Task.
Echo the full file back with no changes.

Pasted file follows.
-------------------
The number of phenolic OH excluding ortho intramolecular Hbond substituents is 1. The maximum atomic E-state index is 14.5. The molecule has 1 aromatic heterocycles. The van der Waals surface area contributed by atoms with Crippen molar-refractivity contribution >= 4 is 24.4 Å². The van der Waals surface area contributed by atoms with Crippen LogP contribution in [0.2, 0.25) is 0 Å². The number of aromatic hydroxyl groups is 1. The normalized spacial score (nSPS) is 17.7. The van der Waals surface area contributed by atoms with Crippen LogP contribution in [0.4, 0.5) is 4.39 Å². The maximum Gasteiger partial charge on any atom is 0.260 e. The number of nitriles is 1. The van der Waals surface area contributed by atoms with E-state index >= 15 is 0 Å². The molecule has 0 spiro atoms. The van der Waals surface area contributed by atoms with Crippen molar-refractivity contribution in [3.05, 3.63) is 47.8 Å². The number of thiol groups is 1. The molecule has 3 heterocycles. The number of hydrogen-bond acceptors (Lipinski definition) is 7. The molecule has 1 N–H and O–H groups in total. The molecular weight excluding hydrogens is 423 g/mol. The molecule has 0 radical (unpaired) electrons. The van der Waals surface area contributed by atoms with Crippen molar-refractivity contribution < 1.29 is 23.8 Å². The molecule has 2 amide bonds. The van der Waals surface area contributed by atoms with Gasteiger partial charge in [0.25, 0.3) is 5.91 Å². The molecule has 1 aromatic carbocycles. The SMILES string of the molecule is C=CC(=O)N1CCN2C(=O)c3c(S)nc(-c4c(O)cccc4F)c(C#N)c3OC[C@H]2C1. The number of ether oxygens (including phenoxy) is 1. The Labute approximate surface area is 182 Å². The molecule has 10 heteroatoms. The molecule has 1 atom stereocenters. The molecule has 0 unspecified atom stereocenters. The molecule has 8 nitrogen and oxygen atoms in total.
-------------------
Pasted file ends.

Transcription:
The number of phenolic OH excluding ortho intramolecular Hbond substituents is 1. The maximum atomic E-state index is 14.5. The molecule has 1 aromatic heterocycles. The van der Waals surface area contributed by atoms with Crippen molar-refractivity contribution >= 4 is 24.4 Å². The van der Waals surface area contributed by atoms with Crippen LogP contribution in [0.2, 0.25) is 0 Å². The number of aromatic hydroxyl groups is 1. The normalized spacial score (nSPS) is 17.7. The van der Waals surface area contributed by atoms with Crippen LogP contribution in [0.4, 0.5) is 4.39 Å². The maximum Gasteiger partial charge on any atom is 0.260 e. The number of nitriles is 1. The van der Waals surface area contributed by atoms with E-state index >= 15 is 0 Å². The molecule has 0 spiro atoms. The van der Waals surface area contributed by atoms with Crippen molar-refractivity contribution in [3.05, 3.63) is 47.8 Å². The number of thiol groups is 1. The molecule has 3 heterocycles. The number of hydrogen-bond acceptors (Lipinski definition) is 7. The molecule has 1 N–H and O–H groups in total. The molecular weight excluding hydrogens is 423 g/mol. The molecule has 0 radical (unpaired) electrons. The van der Waals surface area contributed by atoms with Crippen molar-refractivity contribution < 1.29 is 23.8 Å². The molecule has 2 amide bonds. The van der Waals surface area contributed by atoms with Gasteiger partial charge in [0.25, 0.3) is 5.91 Å². The molecule has 1 aromatic carbocycles. The SMILES string of the molecule is C=CC(=O)N1CCN2C(=O)c3c(S)nc(-c4c(O)cccc4F)c(C#N)c3OC[C@H]2C1. The number of ether oxygens (including phenoxy) is 1. The Labute approximate surface area is 182 Å². The molecule has 10 heteroatoms. The molecule has 1 atom stereocenters. The molecule has 0 unspecified atom stereocenters. The molecule has 8 nitrogen and oxygen atoms in total.